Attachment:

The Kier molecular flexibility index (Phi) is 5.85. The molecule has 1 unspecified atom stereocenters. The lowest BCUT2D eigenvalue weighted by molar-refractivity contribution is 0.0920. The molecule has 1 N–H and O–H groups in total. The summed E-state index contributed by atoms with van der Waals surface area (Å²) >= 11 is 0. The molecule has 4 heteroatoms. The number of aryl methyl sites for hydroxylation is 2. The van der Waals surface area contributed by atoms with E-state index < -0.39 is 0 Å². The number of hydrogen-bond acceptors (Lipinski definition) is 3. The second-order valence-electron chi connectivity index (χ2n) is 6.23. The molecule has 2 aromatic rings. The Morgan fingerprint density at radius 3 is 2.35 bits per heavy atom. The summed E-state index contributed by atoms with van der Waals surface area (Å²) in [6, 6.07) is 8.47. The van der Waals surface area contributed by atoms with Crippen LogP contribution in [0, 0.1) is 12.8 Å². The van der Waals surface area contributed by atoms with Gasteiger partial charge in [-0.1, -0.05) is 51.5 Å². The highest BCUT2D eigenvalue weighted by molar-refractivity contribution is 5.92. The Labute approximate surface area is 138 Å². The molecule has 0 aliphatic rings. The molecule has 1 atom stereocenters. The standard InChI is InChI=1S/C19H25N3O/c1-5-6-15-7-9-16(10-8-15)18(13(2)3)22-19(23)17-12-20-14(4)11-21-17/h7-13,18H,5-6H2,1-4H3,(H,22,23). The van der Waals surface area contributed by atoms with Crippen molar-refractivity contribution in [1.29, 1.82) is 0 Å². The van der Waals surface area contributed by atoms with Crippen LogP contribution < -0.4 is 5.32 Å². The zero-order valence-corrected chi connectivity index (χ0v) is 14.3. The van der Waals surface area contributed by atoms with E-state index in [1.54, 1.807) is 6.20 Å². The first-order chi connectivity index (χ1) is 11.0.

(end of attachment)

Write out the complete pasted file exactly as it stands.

The Kier molecular flexibility index (Phi) is 5.85. The molecule has 1 unspecified atom stereocenters. The lowest BCUT2D eigenvalue weighted by molar-refractivity contribution is 0.0920. The molecule has 1 N–H and O–H groups in total. The summed E-state index contributed by atoms with van der Waals surface area (Å²) >= 11 is 0. The molecule has 4 heteroatoms. The number of aryl methyl sites for hydroxylation is 2. The van der Waals surface area contributed by atoms with E-state index < -0.39 is 0 Å². The number of hydrogen-bond acceptors (Lipinski definition) is 3. The second-order valence-electron chi connectivity index (χ2n) is 6.23. The molecule has 2 aromatic rings. The Morgan fingerprint density at radius 3 is 2.35 bits per heavy atom. The summed E-state index contributed by atoms with van der Waals surface area (Å²) in [6, 6.07) is 8.47. The van der Waals surface area contributed by atoms with Crippen LogP contribution in [0, 0.1) is 12.8 Å². The van der Waals surface area contributed by atoms with Gasteiger partial charge in [-0.1, -0.05) is 51.5 Å². The highest BCUT2D eigenvalue weighted by molar-refractivity contribution is 5.92. The Labute approximate surface area is 138 Å². The molecule has 0 aliphatic rings. The molecule has 1 atom stereocenters. The standard InChI is InChI=1S/C19H25N3O/c1-5-6-15-7-9-16(10-8-15)18(13(2)3)22-19(23)17-12-20-14(4)11-21-17/h7-13,18H,5-6H2,1-4H3,(H,22,23). The van der Waals surface area contributed by atoms with Crippen molar-refractivity contribution in [1.29, 1.82) is 0 Å². The van der Waals surface area contributed by atoms with Crippen LogP contribution < -0.4 is 5.32 Å². The zero-order valence-corrected chi connectivity index (χ0v) is 14.3. The van der Waals surface area contributed by atoms with E-state index in [1.54, 1.807) is 6.20 Å². The first-order chi connectivity index (χ1) is 11.0.